Since the aliens are taking their damn time contacting us (even though some of us blame that on humanity’s own stupidity), we’re left to entertain ourselves by trying to figure out where and who they might be. And since attempts to fix the Kepler telescope failed — NASA announced on August 15 that the damage to their planet-hunter was too extensive to be fixed — we have to take matters into our own hands. And you know what that means: math.
MIT’s Sara Seager, an expert in exoplanets, concocted an equation to arrive at the probability of extra-terrestrial life. It looks like this: N = N*FQFHZFOFLFS. Have a mentioned that I hate math? I love space and totally believe in aliens, but one glance at Seager’s formula makes my eyes glaze like ham.
So let’s explain this with good ol’ words. According to Seager’s publication in Astrobiology Magazine, here’s what all those symbols mean:
N = the number of planets with detectable signs of life
N* = the number of stars observed
FQ = the fraction of stars that are quiet
FHZ = the fraction of stars with rocky planets in the habitable zone
FO = the fraction of those planets that can be observed
FL = the fraction that have life
FS = the fraction on which life produces a detectable signature gas
Seager focused on “M” stars, which include red dwarfs, the most common stars in the Milky Way and the ones that have more potentially habitable planets than other stars. Seager plugged in some numbers and did some fancy math stuff and presto! She thinks we have a shot at finding extraterrestrial life in the next 10 years.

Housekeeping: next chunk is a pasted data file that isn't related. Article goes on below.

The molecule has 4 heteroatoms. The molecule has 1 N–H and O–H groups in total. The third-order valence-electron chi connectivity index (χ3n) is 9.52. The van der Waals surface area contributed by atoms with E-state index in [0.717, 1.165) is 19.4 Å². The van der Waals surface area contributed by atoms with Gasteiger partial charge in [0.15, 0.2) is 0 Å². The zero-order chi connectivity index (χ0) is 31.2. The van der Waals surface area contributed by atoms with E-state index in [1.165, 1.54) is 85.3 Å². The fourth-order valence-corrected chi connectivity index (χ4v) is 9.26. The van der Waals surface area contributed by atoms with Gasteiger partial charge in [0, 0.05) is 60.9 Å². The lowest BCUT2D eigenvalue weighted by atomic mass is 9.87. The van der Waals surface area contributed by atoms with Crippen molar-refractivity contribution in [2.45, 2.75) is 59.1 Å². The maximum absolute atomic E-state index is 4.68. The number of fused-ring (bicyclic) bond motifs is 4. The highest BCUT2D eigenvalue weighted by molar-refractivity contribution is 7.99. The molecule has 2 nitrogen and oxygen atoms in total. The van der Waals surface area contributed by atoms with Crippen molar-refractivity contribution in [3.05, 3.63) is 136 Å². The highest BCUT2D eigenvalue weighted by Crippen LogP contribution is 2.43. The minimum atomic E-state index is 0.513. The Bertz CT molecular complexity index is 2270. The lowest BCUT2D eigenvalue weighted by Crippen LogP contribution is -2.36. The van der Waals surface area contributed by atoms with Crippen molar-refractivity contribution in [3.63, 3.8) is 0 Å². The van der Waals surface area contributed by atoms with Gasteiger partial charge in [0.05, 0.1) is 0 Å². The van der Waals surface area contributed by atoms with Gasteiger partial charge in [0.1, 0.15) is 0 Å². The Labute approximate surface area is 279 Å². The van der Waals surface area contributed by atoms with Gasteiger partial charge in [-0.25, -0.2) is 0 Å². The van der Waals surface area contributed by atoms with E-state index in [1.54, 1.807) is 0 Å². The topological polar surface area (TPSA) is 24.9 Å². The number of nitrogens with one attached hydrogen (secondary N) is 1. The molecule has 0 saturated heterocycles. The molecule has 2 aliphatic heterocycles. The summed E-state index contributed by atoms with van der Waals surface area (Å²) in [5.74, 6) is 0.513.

While Seager’s formula may seem a bit convoluted, or like something someone might doodle during a slow science class, it’s actually inspired by an existing formula postulated by astronomer Frank Drake. Back in the early 1960s, Drake estimated and articulated the variables necessary to calculate the number of intelligent extraterrestrials out there. Seager’s equation is clearly inspired by the Drake equation, which is comprised of factors that get narrower and narrower: the average number of stars to form in the galaxy each year, the fraction of those that form planets, the fraction of those planets that are habitable, the fraction of those that develop life, the fraction of those that develop intelligent life, the fraction of those that develop technology, and the average life-span of a species that would use that technology to communicate or send signals into space.
The only factor that anyone has solid data about, though, is the first one — each year, roughly seven new stars are born. Scientists are currently trying to calculate how many of those will form planets, but they have no real numbers or data for the rest of those factors. Critics of Drake’s Equation point out that intelligent life forms wouldn’t necessarily develop familiar technology or use radio technology.
Seager addresses this criticism by using an atmospheric factor, figuring that the presence of intelligent life on a given planet would change the composition of its atmosphere. Still, most of the factors Seager presents are similarly unknown, which is why she’ll be working on the TESS (Transiting Exoplanet Survey Satellite) mission to locate habitable — or inhabited — planets, due to launch in 2017. Her prediction about finding life in the next decade may rely more on TESS than on her equation, but either way, let’s go with it. Start the planet-warming party preparations! I’ll happily serve on that committee.